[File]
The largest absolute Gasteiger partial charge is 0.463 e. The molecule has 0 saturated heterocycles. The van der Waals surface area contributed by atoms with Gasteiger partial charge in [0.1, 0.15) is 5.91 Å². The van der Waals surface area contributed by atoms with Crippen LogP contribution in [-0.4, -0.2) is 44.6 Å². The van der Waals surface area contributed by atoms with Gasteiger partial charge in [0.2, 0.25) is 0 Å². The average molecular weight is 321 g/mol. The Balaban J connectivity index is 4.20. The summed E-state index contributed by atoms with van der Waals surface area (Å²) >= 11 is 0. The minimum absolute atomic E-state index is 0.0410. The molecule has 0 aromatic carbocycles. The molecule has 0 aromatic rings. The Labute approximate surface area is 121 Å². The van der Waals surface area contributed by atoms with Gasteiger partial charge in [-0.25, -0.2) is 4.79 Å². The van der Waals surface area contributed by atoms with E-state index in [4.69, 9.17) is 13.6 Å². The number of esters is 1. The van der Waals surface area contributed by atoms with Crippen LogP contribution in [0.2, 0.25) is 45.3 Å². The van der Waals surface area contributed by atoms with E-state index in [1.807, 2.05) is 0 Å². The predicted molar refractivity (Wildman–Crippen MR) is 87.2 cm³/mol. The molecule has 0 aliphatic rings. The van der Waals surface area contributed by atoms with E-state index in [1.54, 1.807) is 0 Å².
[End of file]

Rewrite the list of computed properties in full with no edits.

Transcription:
The largest absolute Gasteiger partial charge is 0.463 e. The molecule has 0 saturated heterocycles. The van der Waals surface area contributed by atoms with Gasteiger partial charge in [0.1, 0.15) is 5.91 Å². The van der Waals surface area contributed by atoms with Crippen LogP contribution in [-0.4, -0.2) is 44.6 Å². The van der Waals surface area contributed by atoms with Gasteiger partial charge in [0.2, 0.25) is 0 Å². The average molecular weight is 321 g/mol. The Balaban J connectivity index is 4.20. The summed E-state index contributed by atoms with van der Waals surface area (Å²) >= 11 is 0. The minimum absolute atomic E-state index is 0.0410. The molecule has 0 aromatic carbocycles. The molecule has 0 aromatic rings. The Labute approximate surface area is 121 Å². The van der Waals surface area contributed by atoms with Gasteiger partial charge in [-0.25, -0.2) is 4.79 Å². The van der Waals surface area contributed by atoms with E-state index in [4.69, 9.17) is 13.6 Å². The number of esters is 1. The van der Waals surface area contributed by atoms with Crippen LogP contribution in [0.2, 0.25) is 45.3 Å². The van der Waals surface area contributed by atoms with E-state index in [1.807, 2.05) is 0 Å². The predicted molar refractivity (Wildman–Crippen MR) is 87.2 cm³/mol. The molecule has 0 aliphatic rings. The van der Waals surface area contributed by atoms with E-state index in [1.54, 1.807) is 0 Å².